Adult Relapsed Refractory B-cell Acute Lymphoblastic Leukemia: 2021 Updates - Episode 9
Discussion on the role of transplantation in the treatment of patients with relapsed/refractory B-cell acute lymphoblastic leukemia.
Elias J. Jabbour, MD: Jae, how do you send your patients to transplant? Who do you give transplants in the front line?
Jae Park, MD: As you said, the field is evolving. With more sensitive testing, such as MRD [minimal residual disease] testing, we’ll hopefully be able to better discern patients who will benefit more from transplant and patients who may not need to go to allogeneic transplant with the better immunotherapies and therapies that we have and better tools to monitor for them. Right now, transplant decisions for frontline patients are based on their presenting diagnostic. One decision is based on their cytogenetics. Patients who are hypodiploid and patients who have the 4;11 translocation or the KMT2A gene rearrangement are who we definitely consider sending to transplant even after they achieve an MRD-negative CR [complete response].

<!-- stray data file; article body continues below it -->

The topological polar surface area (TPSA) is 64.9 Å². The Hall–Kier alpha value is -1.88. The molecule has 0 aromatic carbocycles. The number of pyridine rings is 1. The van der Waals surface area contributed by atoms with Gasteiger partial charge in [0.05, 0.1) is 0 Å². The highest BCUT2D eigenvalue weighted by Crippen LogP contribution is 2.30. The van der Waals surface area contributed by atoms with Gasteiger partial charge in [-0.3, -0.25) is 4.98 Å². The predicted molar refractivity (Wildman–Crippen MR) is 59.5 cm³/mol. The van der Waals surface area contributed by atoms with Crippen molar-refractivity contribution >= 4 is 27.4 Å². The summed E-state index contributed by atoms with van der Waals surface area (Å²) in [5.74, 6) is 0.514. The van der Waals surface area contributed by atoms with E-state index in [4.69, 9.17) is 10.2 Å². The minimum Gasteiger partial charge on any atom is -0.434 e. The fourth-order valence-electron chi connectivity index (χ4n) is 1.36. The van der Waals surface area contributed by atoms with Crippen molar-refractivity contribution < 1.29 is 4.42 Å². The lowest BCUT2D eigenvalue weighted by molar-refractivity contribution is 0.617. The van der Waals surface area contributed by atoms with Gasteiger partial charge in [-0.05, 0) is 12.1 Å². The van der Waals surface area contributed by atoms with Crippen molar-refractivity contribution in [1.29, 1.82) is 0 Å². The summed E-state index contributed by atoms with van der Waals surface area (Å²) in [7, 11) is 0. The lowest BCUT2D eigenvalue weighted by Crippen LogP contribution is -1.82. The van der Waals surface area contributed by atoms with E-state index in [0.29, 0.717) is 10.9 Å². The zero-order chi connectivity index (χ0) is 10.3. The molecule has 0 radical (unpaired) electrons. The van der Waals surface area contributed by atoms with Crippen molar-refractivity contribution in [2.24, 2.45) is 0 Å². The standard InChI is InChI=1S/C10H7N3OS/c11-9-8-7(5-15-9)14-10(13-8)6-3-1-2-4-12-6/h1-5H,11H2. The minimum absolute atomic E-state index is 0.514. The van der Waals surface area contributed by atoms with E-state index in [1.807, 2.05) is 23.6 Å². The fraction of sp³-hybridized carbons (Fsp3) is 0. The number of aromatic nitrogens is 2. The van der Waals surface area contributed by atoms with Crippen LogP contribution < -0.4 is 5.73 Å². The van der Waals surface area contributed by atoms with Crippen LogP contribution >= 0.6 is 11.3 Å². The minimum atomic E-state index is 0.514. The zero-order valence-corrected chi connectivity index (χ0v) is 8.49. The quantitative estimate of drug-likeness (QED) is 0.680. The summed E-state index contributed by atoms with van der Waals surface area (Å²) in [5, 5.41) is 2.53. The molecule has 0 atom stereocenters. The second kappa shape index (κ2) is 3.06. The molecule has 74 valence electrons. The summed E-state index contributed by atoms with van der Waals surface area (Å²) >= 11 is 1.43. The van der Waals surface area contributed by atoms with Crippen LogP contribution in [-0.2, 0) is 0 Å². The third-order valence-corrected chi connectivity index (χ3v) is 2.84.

Ph [Philadelphia chromosome]-like ALL [acute lymphoblastic leukemia] is an area that I still struggle with a little. We consider them to be high risk, especially the subtype you mentioned, the CRLF2 rearrangement. But if they achieve early MRD negativity, even at days 14 and 28—which I have seen patients do—I’m not 100% convinced those patients will need to go to transplant, especially if I’m using inotuzumab or blinatumomab as part of the frontline regimen. But we don’t have such data yet, so I consider transplant, especially for younger patients in whom the Ph-like mutations tend to occur. But I’m not convinced that I need to, and I struggle with it a lot, because I’m hoping they don’t need the transplant. But we need more data to say that more definitively.
The third possibility is MRD positivity. Regardless of their presenting diagnostics and mutations, once I hopefully convert them into MRD negativity, those are patients who we consider for transplant.
Elias J. Jabbour, MD: But if you’re MRD positive at 3 months, sometimes it’s too late. I agree with you that you convert them to go for transplant. But if you’re MRD positive at cycle 1 and you can convert them earlier, you may not need to go for allotransplant.
Jae Park, MD: Those are the exact questions that we all should look at, regarding what time point is critical. One thing is that we have seen the other side. Even after they have MRD positivity, we have seen some experience from others where some may just continue the same therapy, which is probably the worst thing that you can do for those patients with MRD positivity. But you’re right about those early MRD converters: it may be too late to convert them at 3 or 4 months. Whether it will be at 1 or 2 months is something that we have to study.
Transcript edited for clarity.